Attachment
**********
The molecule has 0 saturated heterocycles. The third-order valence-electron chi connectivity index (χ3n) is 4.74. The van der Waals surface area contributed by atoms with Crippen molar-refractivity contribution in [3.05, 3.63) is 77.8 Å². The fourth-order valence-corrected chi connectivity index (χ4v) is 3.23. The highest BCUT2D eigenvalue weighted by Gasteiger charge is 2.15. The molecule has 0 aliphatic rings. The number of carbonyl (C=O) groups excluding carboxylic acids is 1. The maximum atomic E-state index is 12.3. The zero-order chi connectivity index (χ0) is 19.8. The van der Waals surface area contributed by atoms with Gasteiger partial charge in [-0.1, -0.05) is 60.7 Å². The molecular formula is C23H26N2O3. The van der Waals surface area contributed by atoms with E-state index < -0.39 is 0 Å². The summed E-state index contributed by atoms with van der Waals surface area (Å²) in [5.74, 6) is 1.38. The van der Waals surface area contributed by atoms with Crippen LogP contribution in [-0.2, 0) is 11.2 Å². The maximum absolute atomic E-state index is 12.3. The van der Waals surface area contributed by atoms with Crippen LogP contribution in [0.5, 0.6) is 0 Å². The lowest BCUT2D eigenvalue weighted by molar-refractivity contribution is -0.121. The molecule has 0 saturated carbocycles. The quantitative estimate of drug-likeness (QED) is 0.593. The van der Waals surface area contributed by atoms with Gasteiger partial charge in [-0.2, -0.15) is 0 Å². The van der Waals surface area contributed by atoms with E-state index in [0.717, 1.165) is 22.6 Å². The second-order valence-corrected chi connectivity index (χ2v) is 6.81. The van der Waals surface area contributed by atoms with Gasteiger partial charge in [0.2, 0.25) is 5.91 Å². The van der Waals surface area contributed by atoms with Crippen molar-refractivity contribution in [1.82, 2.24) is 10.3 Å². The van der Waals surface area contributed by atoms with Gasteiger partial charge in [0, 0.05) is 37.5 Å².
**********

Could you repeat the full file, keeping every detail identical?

The molecule has 0 saturated heterocycles. The third-order valence-electron chi connectivity index (χ3n) is 4.74. The van der Waals surface area contributed by atoms with Crippen molar-refractivity contribution in [3.05, 3.63) is 77.8 Å². The fourth-order valence-corrected chi connectivity index (χ4v) is 3.23. The highest BCUT2D eigenvalue weighted by Gasteiger charge is 2.15. The molecule has 0 aliphatic rings. The number of carbonyl (C=O) groups excluding carboxylic acids is 1. The maximum atomic E-state index is 12.3. The zero-order chi connectivity index (χ0) is 19.8. The van der Waals surface area contributed by atoms with Gasteiger partial charge in [-0.1, -0.05) is 60.7 Å². The molecular formula is C23H26N2O3. The van der Waals surface area contributed by atoms with E-state index < -0.39 is 0 Å². The summed E-state index contributed by atoms with van der Waals surface area (Å²) in [5.74, 6) is 1.38. The van der Waals surface area contributed by atoms with Crippen LogP contribution in [-0.2, 0) is 11.2 Å². The maximum absolute atomic E-state index is 12.3. The van der Waals surface area contributed by atoms with Crippen LogP contribution in [0.5, 0.6) is 0 Å². The lowest BCUT2D eigenvalue weighted by molar-refractivity contribution is -0.121. The molecule has 0 saturated carbocycles. The quantitative estimate of drug-likeness (QED) is 0.593. The van der Waals surface area contributed by atoms with Gasteiger partial charge in [-0.2, -0.15) is 0 Å². The van der Waals surface area contributed by atoms with E-state index in [0.717, 1.165) is 22.6 Å². The second-order valence-corrected chi connectivity index (χ2v) is 6.81. The van der Waals surface area contributed by atoms with Gasteiger partial charge in [0.2, 0.25) is 5.91 Å². The van der Waals surface area contributed by atoms with Crippen molar-refractivity contribution in [1.82, 2.24) is 10.3 Å². The van der Waals surface area contributed by atoms with Gasteiger partial charge in [0, 0.05) is 37.5 Å².